Aizawl: A preliminary test has indicated African Swine Fever (ASF) as the main suspect behind the unusual pig deaths in a Mizoram village, an official of state animal husbandry and veterinary department said on Wednesday.
At least 125 pigs have died since March 21 at the Lungsen village, about 39 km from Lunglei town in the southern part of the state bordering Bangladesh.
Animal husbandry and veterinary department joint director (Livestock Health) Dr Lalhmingthanga said samples were tested at the department of pathology at College of Veterinary Science and Animal Husbandry in Selesih near Aizawl on Monday as a preliminary investigation.
“African Swine Fever is highly suspected to be the main cause of deaths as revealed in the preliminary test,” he said.
He said the tissue and blood samples were sent to the National Institute of High Security Animal Disease (NIHSAD) in Bhopal on Wednesday for a confirmatory test.
According to Lalhmingthanga, samples of dead pigs were earlier tested using enzyme-linked immunosorbent assay (ELISA) and polymerase chain reaction (PCR) and all of them tested negative for Porcine Reproductive and Respiratory Syndrome (PRRS) and Classical Swine Flu (CSF), the two pig-related diseases common to Mizoram.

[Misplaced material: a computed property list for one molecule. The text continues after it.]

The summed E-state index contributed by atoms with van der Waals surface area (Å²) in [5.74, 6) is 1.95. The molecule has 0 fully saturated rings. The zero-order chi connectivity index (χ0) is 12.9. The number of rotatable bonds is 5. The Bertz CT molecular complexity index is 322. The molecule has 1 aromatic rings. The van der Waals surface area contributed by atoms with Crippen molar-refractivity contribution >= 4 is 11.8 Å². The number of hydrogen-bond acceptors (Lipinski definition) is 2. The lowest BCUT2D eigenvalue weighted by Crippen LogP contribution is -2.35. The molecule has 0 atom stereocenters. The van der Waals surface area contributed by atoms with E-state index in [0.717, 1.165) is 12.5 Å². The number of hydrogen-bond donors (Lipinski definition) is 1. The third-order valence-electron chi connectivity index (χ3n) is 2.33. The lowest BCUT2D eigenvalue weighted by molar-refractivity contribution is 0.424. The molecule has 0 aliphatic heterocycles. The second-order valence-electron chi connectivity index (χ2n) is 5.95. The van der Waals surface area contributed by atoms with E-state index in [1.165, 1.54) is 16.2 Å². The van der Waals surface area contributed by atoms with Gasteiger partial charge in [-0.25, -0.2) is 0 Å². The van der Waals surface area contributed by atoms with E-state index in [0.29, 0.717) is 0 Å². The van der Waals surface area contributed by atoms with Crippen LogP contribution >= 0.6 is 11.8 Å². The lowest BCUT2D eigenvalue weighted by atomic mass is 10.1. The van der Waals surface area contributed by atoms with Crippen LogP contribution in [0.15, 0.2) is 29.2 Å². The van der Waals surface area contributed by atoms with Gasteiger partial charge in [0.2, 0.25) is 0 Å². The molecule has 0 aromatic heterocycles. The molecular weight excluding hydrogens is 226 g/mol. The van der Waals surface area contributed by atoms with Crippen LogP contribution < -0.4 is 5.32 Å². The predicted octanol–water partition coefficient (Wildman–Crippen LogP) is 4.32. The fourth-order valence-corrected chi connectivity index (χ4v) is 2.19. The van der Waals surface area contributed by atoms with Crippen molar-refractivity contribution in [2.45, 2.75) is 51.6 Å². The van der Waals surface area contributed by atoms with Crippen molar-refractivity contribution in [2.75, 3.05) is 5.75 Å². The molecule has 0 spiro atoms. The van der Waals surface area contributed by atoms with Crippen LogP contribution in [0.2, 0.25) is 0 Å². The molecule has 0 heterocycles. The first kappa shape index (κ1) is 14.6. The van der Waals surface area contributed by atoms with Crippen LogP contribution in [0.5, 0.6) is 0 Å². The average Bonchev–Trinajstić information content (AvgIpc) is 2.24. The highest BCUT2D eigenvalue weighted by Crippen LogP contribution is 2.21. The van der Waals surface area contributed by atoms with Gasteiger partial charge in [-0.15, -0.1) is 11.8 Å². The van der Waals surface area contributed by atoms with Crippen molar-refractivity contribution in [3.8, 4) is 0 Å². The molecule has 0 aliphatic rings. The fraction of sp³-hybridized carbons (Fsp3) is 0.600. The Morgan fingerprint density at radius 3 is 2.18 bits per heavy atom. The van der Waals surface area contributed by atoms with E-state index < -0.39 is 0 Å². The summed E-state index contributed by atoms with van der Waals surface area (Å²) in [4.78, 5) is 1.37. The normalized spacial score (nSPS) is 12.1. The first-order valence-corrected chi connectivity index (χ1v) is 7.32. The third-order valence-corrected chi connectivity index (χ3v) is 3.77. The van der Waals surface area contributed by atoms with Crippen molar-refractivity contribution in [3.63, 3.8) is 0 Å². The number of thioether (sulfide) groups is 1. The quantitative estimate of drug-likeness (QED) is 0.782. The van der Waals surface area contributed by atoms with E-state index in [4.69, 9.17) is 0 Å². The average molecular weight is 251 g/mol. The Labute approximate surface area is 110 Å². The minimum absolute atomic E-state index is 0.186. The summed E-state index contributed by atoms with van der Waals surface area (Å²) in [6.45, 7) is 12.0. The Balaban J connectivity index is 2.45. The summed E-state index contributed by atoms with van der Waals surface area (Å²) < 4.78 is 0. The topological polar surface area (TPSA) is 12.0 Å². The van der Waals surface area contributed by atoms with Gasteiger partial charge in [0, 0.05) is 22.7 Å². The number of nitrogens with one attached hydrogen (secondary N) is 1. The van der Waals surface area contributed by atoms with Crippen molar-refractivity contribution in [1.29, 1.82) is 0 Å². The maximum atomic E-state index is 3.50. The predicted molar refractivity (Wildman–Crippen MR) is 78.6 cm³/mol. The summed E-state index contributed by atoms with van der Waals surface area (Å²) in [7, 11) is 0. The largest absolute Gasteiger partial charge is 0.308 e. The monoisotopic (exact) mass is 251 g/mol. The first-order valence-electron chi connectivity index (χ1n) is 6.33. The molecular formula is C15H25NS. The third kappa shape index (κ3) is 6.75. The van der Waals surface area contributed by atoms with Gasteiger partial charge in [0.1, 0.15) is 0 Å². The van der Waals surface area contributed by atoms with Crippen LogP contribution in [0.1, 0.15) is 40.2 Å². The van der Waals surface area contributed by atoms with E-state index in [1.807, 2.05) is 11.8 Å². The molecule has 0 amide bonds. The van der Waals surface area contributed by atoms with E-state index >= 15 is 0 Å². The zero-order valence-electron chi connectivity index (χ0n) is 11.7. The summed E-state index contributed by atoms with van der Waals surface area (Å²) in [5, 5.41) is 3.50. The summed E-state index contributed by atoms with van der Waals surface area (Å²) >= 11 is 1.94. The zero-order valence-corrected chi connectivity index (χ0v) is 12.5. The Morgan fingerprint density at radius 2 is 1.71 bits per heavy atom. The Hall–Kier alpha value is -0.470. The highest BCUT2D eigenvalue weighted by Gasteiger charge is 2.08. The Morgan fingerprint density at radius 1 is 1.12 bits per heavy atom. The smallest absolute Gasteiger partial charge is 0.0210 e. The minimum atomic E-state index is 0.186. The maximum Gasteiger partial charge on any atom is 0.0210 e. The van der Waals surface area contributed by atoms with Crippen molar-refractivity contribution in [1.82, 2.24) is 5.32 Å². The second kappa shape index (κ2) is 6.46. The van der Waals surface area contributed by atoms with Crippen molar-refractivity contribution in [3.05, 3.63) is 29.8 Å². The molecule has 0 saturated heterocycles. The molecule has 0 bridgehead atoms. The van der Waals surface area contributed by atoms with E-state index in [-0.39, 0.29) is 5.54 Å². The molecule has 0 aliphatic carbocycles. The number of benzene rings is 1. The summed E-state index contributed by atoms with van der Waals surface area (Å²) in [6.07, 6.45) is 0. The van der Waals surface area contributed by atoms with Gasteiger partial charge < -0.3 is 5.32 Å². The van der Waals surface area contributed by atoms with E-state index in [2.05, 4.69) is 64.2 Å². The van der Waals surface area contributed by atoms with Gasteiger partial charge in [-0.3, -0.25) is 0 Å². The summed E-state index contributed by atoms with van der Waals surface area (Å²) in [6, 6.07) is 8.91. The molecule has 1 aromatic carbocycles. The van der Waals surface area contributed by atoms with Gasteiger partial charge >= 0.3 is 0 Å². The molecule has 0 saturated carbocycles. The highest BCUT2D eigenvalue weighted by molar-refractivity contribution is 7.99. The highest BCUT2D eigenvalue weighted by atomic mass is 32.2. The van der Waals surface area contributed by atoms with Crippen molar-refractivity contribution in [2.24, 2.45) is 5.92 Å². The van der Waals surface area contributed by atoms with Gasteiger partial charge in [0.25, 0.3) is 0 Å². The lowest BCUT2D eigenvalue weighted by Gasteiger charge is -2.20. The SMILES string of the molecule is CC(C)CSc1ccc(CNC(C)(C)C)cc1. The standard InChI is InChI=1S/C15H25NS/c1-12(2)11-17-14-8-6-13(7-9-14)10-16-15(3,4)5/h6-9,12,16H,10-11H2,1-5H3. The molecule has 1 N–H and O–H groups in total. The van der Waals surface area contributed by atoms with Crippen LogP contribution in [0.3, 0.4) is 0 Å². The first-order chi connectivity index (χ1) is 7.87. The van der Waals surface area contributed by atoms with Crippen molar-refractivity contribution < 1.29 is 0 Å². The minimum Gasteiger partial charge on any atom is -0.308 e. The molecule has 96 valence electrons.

He said the infected pigs at Lungsen village have developed symptoms like loss of appetite, lethargy, fever, bluish discolouration on the abdomen, vomiting and also sudden death, which were indicative of ASF.
According to the official, the first pig death was reported at Lungsen on March 21 with pigs brought from a nearby village closed to the Indo-Bangladesh border. The state animal husbandry and veterinary department received information on the same on March 25.
Since then, at least 125 pigs have died in the village, he said.
Though the actual disease is yet to be confirmed, measures are being taken in accordance with ASF Prevention and Containment National Action Plan.
Lalhmingthanga said the state government on Tuesday declared the entire Lunglei district area as controlled or surveillance zone in order to contain and prevent the spread of the present disease outbreak.
Earlier this month, Lungsen village was declared “infected area” under the Prevention and Control of Infectious and Contagious Disease in Animal Act, 2009, on April 1 and movement of pigs in and outside the village was prohibited under section 144 of the CrPC for two months starting April 2, he said.
A five-member investigation team, headed by the department deputy director (disease investigation and epidemiology) Dr. Zohmingthangi, is currently camping at the village.
Animal husbandry and veterinary minister Dr K Beichhua will also visit Lungsen on Thursday to take stock of the situation.
Meanwhile, pig deaths are also reported from Thinghlun village in Mamit district on the Mizoram-Assam border.
Lalhmingthanga said they have sent some veterinary officers to the village and were awaiting official information.
Thinghlun village council president Vanneichhunga said that at least 12 pigs have died at the village since early April.